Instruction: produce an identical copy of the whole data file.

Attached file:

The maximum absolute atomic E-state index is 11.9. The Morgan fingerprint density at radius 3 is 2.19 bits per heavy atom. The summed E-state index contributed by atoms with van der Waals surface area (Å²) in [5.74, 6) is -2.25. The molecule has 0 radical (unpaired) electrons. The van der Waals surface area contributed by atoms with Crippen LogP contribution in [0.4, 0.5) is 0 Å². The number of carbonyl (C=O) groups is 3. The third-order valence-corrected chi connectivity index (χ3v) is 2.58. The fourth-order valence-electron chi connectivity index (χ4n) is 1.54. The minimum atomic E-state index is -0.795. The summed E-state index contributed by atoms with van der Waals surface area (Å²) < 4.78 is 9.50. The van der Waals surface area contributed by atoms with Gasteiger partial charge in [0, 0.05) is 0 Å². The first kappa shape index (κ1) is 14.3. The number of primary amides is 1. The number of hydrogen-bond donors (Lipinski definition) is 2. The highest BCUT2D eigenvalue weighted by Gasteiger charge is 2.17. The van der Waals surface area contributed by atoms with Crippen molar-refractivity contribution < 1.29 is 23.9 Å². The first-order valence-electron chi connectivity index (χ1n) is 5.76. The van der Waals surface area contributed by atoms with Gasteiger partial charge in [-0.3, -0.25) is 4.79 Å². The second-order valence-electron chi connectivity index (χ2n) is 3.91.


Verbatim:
The maximum absolute atomic E-state index is 11.9. The Morgan fingerprint density at radius 3 is 2.19 bits per heavy atom. The summed E-state index contributed by atoms with van der Waals surface area (Å²) in [5.74, 6) is -2.25. The molecule has 0 radical (unpaired) electrons. The van der Waals surface area contributed by atoms with Crippen LogP contribution in [0.4, 0.5) is 0 Å². The number of carbonyl (C=O) groups is 3. The third-order valence-corrected chi connectivity index (χ3v) is 2.58. The fourth-order valence-electron chi connectivity index (χ4n) is 1.54. The minimum atomic E-state index is -0.795. The summed E-state index contributed by atoms with van der Waals surface area (Å²) < 4.78 is 9.50. The van der Waals surface area contributed by atoms with Gasteiger partial charge in [0, 0.05) is 0 Å². The first kappa shape index (κ1) is 14.3. The number of primary amides is 1. The number of hydrogen-bond donors (Lipinski definition) is 2. The highest BCUT2D eigenvalue weighted by Gasteiger charge is 2.17. The van der Waals surface area contributed by atoms with Crippen molar-refractivity contribution < 1.29 is 23.9 Å². The first-order valence-electron chi connectivity index (χ1n) is 5.76. The van der Waals surface area contributed by atoms with Gasteiger partial charge in [-0.3, -0.25) is 4.79 Å². The second-order valence-electron chi connectivity index (χ2n) is 3.91.